ATHENS – The major rival New Democracy has decided to wait before asking Parliament to look into Defense Minister Panos Kammenos’ aborted deal to sell weapons to Saudi Arabia through a shadowy middleman so he can deal with growing Turkish provocations in the Aegean, with tension build there.
Kammenos is the leader of the pro-austerity, marginal, jingoistic Independent Greeks (ANEL) who are junior partners in the coalition headed by Prime Minister Alexis Tsipras’ Radical Left SYRIZA who have let him be the point man in dealing with Turkey.
That was until the new troubles where Turkey sent warships to block an Italian company from reaching Cypriot waters to drill for oil and gas and a Turkish vessel bumped into a Greek patrol boat off the uninhabited rocky islets of Imia where the two countries almost went to war in 1996 over similar incidents.
The usually bellicose Kammenos, who has put wreaths on the spot near Imia where three Greek servicemen died in 1996 when their helicopter went down under still-mysterious circumstances, has faded from view since opposing Tsipras’ plans to let the Former Yugoslav Republic of Macedonia (FYROM) keep the word Macedonia in a new composite name despite protests.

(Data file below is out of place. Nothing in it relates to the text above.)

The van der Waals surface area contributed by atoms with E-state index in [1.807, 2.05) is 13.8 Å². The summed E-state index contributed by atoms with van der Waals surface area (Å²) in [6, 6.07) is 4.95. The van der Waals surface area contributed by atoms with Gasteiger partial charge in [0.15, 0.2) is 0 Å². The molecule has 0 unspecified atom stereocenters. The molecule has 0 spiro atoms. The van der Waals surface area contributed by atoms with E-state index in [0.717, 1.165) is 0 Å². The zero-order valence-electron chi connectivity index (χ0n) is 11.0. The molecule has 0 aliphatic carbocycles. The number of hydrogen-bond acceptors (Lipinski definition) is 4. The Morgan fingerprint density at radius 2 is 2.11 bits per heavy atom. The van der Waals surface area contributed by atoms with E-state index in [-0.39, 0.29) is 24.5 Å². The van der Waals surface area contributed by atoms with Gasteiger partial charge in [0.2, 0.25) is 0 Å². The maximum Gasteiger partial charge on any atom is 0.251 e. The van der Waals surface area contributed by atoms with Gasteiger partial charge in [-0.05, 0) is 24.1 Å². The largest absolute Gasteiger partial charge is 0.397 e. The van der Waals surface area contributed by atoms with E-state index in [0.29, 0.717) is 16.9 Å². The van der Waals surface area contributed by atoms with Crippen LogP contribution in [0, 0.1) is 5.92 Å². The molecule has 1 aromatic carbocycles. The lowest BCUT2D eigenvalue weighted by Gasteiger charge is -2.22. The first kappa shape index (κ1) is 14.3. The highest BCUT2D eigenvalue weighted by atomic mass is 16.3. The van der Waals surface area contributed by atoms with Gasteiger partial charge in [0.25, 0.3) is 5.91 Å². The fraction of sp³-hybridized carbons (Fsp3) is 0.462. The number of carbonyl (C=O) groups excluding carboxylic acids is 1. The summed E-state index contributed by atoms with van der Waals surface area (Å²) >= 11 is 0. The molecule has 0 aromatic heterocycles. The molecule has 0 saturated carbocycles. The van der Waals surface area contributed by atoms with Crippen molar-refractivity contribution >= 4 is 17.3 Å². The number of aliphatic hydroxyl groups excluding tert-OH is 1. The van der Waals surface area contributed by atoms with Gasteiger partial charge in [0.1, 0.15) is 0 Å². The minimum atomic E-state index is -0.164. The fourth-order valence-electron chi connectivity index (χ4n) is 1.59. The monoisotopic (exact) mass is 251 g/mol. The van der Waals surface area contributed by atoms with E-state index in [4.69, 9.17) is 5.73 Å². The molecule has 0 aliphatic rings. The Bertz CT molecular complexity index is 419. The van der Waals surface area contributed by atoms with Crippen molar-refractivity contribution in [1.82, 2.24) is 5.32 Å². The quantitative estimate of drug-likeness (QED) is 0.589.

Kammenos opposes the name giveaway but is in a tight spot because if he pulls his party from the coalition it could bring down the government and he would have almost no chance of returning to Parliament with surveys showing ANEL at about 1 percent after he joined Tsipras in reneging on anti-austerity promises.
New Democracy leader Kyriakos Mitsotakis said it was more prudent to hold off looking into Kammenos – who left the Conservatives to form his own tiny party that came into power after he agreed to join SYRIZA in a coalition of ideological enemies.
Kammenos wanted to sell Saudi Arabia missiles and bombs, a 66-million euro ($78.7 million) contract critics said was done unlawfully through a private broker and as some in SYRIZA opposed it because they said the weapons would be used to bomb Yemen.
The Parliament later revoked the deal at the same time the European Parliament was squeezing Greece not to go through with it although Tsipras, who needs the nine votes of Kammenos’ party to have a majority, backed him unequivocally.